The walls of the rooms are colorful - from the lemon yellow of the main and basement halls to the apricots and greens of the children's bedrooms upstairs - and that is Penny's influence. She loves bright colors, as evidenced in her interest in folk art from Mexico, Guatemala and Paraguay.
"I like the loudest and splashiest things," she says. "My taste is not very refined and Rick likes a really quiet and sophisticated palette. It's an interesting combination."
"We usually find things that we both like," Rick adds, "but it takes us time to do it."
They did find common ground as they commissioned artisans during the remodel. People are generally nervous about commissioning something rather than buying "off the shelf," but the Borishes say they had a very positive experience.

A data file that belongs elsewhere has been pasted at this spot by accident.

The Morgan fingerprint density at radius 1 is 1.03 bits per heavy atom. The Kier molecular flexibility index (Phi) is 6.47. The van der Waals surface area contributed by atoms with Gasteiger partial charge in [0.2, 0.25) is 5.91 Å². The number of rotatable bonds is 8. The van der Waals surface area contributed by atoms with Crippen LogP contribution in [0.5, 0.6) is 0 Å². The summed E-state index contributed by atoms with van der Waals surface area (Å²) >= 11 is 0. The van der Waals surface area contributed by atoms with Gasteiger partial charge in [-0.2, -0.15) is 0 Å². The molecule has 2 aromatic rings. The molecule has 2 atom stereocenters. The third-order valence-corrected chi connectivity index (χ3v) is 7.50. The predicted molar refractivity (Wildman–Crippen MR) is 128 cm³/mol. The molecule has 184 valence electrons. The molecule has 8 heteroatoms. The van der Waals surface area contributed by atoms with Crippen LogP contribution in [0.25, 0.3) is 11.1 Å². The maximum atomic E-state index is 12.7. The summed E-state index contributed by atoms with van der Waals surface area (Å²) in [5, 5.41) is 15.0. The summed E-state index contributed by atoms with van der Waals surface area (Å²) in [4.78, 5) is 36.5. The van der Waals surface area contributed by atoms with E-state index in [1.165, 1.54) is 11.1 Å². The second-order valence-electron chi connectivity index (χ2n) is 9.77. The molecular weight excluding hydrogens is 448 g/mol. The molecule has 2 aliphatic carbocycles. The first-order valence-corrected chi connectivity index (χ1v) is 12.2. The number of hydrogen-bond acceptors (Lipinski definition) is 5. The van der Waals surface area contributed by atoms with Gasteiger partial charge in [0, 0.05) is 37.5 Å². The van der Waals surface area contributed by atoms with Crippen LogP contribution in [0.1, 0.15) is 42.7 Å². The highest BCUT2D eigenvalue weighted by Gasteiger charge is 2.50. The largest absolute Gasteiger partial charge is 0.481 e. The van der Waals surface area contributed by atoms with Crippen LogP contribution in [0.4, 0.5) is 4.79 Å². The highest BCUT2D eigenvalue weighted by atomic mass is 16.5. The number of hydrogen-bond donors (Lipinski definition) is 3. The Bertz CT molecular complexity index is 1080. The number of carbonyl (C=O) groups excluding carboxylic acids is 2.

Aldredge involved metal and glass artists to do a new deck railing and new lighting fixtures - a carryover from her years of experience doing public-art projects. She has an appreciation of "what architecture used to be like - when there was a relationship between the architect and the artisan. There was a running dialog to develop it and the immense pride and knowledge that the artisan had to create that vision."
The architect's railing drawings were based on the spiral stair railing in the home's foyer. Hennick showed her and the homeowners samples of twisted bars of various sizes and decorative details.
"We had a conversation about what my expectations were and I told him what I didn't like," Rick says. "Don made a sample panel - a mock-up - so that I would be comfortable. He invited me to come to the studio and see what he was putting together. He was terrific."